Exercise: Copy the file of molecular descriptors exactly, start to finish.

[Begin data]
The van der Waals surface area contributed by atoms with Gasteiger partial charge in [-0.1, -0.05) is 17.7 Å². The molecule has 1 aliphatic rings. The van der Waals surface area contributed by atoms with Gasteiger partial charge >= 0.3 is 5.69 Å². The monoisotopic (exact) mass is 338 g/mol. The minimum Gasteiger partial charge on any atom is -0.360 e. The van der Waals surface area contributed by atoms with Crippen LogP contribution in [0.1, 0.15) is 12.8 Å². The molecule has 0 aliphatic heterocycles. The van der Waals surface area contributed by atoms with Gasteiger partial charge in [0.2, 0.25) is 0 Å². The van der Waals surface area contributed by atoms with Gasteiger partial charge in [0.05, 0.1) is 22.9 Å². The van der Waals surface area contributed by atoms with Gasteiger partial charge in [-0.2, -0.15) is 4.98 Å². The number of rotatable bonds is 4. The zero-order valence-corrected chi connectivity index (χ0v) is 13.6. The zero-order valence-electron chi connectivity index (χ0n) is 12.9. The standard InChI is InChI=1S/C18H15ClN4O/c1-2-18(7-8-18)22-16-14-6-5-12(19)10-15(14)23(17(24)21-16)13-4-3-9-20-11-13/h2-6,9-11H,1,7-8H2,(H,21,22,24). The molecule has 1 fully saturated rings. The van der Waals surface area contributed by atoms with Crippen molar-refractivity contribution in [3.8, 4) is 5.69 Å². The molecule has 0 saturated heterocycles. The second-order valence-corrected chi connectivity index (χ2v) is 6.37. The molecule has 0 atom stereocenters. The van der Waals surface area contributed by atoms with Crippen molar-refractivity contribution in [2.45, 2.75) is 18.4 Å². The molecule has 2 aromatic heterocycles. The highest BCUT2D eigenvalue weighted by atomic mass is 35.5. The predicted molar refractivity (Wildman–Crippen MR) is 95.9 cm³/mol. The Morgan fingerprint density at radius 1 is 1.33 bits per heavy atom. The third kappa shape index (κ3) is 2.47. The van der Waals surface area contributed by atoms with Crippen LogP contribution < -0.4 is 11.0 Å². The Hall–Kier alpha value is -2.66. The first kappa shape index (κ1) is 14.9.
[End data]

The van der Waals surface area contributed by atoms with Gasteiger partial charge in [-0.1, -0.05) is 17.7 Å². The molecule has 1 aliphatic rings. The van der Waals surface area contributed by atoms with Gasteiger partial charge >= 0.3 is 5.69 Å². The monoisotopic (exact) mass is 338 g/mol. The minimum Gasteiger partial charge on any atom is -0.360 e. The van der Waals surface area contributed by atoms with Crippen LogP contribution in [0.1, 0.15) is 12.8 Å². The molecule has 0 aliphatic heterocycles. The van der Waals surface area contributed by atoms with Gasteiger partial charge in [0.2, 0.25) is 0 Å². The van der Waals surface area contributed by atoms with Gasteiger partial charge in [0.05, 0.1) is 22.9 Å². The van der Waals surface area contributed by atoms with Gasteiger partial charge in [-0.2, -0.15) is 4.98 Å². The number of rotatable bonds is 4. The zero-order valence-corrected chi connectivity index (χ0v) is 13.6. The zero-order valence-electron chi connectivity index (χ0n) is 12.9. The standard InChI is InChI=1S/C18H15ClN4O/c1-2-18(7-8-18)22-16-14-6-5-12(19)10-15(14)23(17(24)21-16)13-4-3-9-20-11-13/h2-6,9-11H,1,7-8H2,(H,21,22,24). The molecule has 1 fully saturated rings. The van der Waals surface area contributed by atoms with Crippen molar-refractivity contribution in [3.8, 4) is 5.69 Å². The molecule has 0 saturated heterocycles. The second-order valence-corrected chi connectivity index (χ2v) is 6.37. The molecule has 0 atom stereocenters. The van der Waals surface area contributed by atoms with Crippen molar-refractivity contribution in [2.45, 2.75) is 18.4 Å². The molecule has 2 aromatic heterocycles. The highest BCUT2D eigenvalue weighted by atomic mass is 35.5. The predicted molar refractivity (Wildman–Crippen MR) is 95.9 cm³/mol. The Morgan fingerprint density at radius 1 is 1.33 bits per heavy atom. The third kappa shape index (κ3) is 2.47. The van der Waals surface area contributed by atoms with Crippen LogP contribution < -0.4 is 11.0 Å². The Hall–Kier alpha value is -2.66. The first kappa shape index (κ1) is 14.9.